Steve Harmon's Identity: a Convicted Felon Or Aspiring Filmmaker

Published: 2021-06-27 12:40:04
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Category: Discrimination

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When he is faced with a trial which could cause him to lose his freedom and a promising future he decides to write on what’s happening, with the hope of turning it into a movie. His reason for doing so is to show how racial prejudice so often affects courtroom decisions.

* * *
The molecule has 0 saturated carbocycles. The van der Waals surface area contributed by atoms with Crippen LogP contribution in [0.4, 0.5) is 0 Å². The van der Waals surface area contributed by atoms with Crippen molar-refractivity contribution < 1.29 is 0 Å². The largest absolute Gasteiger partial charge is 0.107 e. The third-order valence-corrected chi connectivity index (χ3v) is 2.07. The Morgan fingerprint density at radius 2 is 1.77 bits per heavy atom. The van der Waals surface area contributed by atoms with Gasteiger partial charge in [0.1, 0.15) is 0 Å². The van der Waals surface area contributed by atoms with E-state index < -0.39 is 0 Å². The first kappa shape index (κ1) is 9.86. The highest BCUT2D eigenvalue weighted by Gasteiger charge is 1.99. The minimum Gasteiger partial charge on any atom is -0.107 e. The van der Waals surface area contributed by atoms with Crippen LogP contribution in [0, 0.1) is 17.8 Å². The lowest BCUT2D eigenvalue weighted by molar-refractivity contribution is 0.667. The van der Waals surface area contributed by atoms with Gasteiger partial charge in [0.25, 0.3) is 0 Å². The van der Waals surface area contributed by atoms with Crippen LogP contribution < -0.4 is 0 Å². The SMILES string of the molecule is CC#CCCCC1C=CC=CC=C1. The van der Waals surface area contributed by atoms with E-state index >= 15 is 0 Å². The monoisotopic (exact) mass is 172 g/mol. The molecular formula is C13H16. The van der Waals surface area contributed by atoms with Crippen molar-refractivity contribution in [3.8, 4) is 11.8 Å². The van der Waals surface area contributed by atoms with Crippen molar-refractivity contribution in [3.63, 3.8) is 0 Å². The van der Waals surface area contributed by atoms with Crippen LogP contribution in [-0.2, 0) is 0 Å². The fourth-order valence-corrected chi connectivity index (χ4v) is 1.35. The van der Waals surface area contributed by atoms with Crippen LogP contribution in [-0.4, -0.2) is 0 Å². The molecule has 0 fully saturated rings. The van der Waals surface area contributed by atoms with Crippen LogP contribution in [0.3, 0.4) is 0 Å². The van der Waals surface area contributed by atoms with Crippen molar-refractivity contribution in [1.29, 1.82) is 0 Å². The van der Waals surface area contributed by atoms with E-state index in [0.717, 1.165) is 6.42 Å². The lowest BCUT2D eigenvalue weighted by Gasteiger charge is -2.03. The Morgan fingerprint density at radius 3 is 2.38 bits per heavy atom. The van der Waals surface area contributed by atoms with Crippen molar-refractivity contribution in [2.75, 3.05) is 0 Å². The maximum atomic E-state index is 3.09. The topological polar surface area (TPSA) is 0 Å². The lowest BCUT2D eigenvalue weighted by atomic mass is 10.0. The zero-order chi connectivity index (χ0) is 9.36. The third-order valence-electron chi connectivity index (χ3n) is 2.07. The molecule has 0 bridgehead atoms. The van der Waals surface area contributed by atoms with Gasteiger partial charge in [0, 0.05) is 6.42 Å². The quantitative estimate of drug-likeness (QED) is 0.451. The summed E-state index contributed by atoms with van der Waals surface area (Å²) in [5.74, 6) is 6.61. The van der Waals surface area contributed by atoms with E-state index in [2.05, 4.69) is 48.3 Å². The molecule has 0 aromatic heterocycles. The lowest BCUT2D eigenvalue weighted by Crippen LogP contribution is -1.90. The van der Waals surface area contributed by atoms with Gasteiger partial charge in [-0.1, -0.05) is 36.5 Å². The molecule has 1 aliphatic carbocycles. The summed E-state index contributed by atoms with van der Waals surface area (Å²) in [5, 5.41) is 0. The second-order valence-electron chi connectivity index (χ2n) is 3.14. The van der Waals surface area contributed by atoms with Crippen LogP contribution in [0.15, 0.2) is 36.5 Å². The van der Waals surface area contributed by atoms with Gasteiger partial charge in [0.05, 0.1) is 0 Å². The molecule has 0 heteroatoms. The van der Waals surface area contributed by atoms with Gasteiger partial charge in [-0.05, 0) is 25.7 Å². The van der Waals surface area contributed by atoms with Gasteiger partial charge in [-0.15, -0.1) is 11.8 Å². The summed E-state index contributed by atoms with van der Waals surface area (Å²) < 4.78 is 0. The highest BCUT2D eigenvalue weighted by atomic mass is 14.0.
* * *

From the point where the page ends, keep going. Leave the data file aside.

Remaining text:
The first evidence of theme comes from page 79: “It’s on how the jury sees the case. If they see it as a contest between the defense and the prosecution as to who’s lying, they’ll vote for the prosecution.” (Myers, pg.79). It should be noted that when contesting the question as to who is telling the truth, then the prosecutor will win without a doubt because they are already prejudging Steve according to color and the false accusations against him. Steve is now marked as a “monster”. This characteristic enforces the theme, as the courtroom prosecutors try to influence the jurors to believe that Steve is a terrible person, based on the criteria that he is a young African American male who is committed the crime of murder. In addition to his courtroom testimony, in his jail narrative near the middle of the book, he states, “What did I do? I walked into a drug store to look for some mints, and then I walked out. What was wrong with that? I didn’t kill Mr.Nesbit.” (Myers, Pg.140) Most people who are found to be at the wrong place and at the wrong time wouldn’t be faced with a trial of life or death on their hands. Steve was just there to get some mints, and merely the fact that he is young, African American, and living in the Bronx made him a pray for this case. He leaves the store with no further actions taken, however, Steve ends up being accused as a killer. Steve is sixteen in the entirety of the book, and he is just like everyone else going to school in his city: He played sports, and he liked to have fun with his friends. On page 248, O’Brien states “And tell me, how many young black men went into that drug store that day and walked out? Were they all guilty of something?” (Myers Pg.248). Conveying this quote suggests how the prejudice against the young and vulnerable African American teens in the Bronx affects courtrooms today, by displaying the fact that this minority of people are the first to be arrested as culprits. The theme of racial prejudice affecting courtroom decisions was depicted in the case of Steve Harmon, however, fortunately, his case turned out well.

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